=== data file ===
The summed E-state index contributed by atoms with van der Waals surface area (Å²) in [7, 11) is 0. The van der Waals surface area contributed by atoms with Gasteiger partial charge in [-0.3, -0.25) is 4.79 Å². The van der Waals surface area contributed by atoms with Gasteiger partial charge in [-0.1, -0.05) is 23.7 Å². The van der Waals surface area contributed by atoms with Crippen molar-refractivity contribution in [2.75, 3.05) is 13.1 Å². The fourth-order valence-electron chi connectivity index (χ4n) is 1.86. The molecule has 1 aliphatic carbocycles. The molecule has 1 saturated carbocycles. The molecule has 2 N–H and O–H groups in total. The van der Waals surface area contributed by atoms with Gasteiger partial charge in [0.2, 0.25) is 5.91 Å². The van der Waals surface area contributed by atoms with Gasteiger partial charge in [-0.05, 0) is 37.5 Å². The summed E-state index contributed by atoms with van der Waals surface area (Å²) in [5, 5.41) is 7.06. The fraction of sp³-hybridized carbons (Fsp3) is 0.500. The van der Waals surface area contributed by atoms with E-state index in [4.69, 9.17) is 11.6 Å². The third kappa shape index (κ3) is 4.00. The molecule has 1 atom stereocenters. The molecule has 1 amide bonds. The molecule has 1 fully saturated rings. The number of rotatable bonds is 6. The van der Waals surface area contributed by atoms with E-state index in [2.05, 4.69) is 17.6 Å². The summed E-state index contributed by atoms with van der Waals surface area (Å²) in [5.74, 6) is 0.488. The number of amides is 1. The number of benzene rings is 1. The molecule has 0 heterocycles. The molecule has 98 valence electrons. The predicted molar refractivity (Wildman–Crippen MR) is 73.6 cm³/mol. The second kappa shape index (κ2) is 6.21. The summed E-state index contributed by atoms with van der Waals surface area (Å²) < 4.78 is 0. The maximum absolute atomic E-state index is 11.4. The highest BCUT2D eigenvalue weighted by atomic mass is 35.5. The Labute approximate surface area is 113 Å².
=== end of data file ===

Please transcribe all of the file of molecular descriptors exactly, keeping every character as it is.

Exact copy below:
The summed E-state index contributed by atoms with van der Waals surface area (Å²) in [7, 11) is 0. The van der Waals surface area contributed by atoms with Gasteiger partial charge in [-0.3, -0.25) is 4.79 Å². The van der Waals surface area contributed by atoms with Gasteiger partial charge in [-0.1, -0.05) is 23.7 Å². The van der Waals surface area contributed by atoms with Crippen molar-refractivity contribution in [2.75, 3.05) is 13.1 Å². The fourth-order valence-electron chi connectivity index (χ4n) is 1.86. The molecule has 1 aliphatic carbocycles. The molecule has 1 saturated carbocycles. The molecule has 2 N–H and O–H groups in total. The van der Waals surface area contributed by atoms with Gasteiger partial charge in [0.2, 0.25) is 5.91 Å². The van der Waals surface area contributed by atoms with Gasteiger partial charge in [-0.05, 0) is 37.5 Å². The summed E-state index contributed by atoms with van der Waals surface area (Å²) in [5, 5.41) is 7.06. The fraction of sp³-hybridized carbons (Fsp3) is 0.500. The van der Waals surface area contributed by atoms with E-state index in [4.69, 9.17) is 11.6 Å². The third kappa shape index (κ3) is 4.00. The molecule has 1 atom stereocenters. The molecule has 1 amide bonds. The molecule has 1 fully saturated rings. The number of rotatable bonds is 6. The van der Waals surface area contributed by atoms with E-state index in [2.05, 4.69) is 17.6 Å². The summed E-state index contributed by atoms with van der Waals surface area (Å²) in [5.74, 6) is 0.488. The number of amides is 1. The number of benzene rings is 1. The molecule has 0 heterocycles. The molecule has 98 valence electrons. The predicted molar refractivity (Wildman–Crippen MR) is 73.6 cm³/mol. The second kappa shape index (κ2) is 6.21. The summed E-state index contributed by atoms with van der Waals surface area (Å²) < 4.78 is 0. The maximum absolute atomic E-state index is 11.4. The highest BCUT2D eigenvalue weighted by atomic mass is 35.5. The Labute approximate surface area is 113 Å².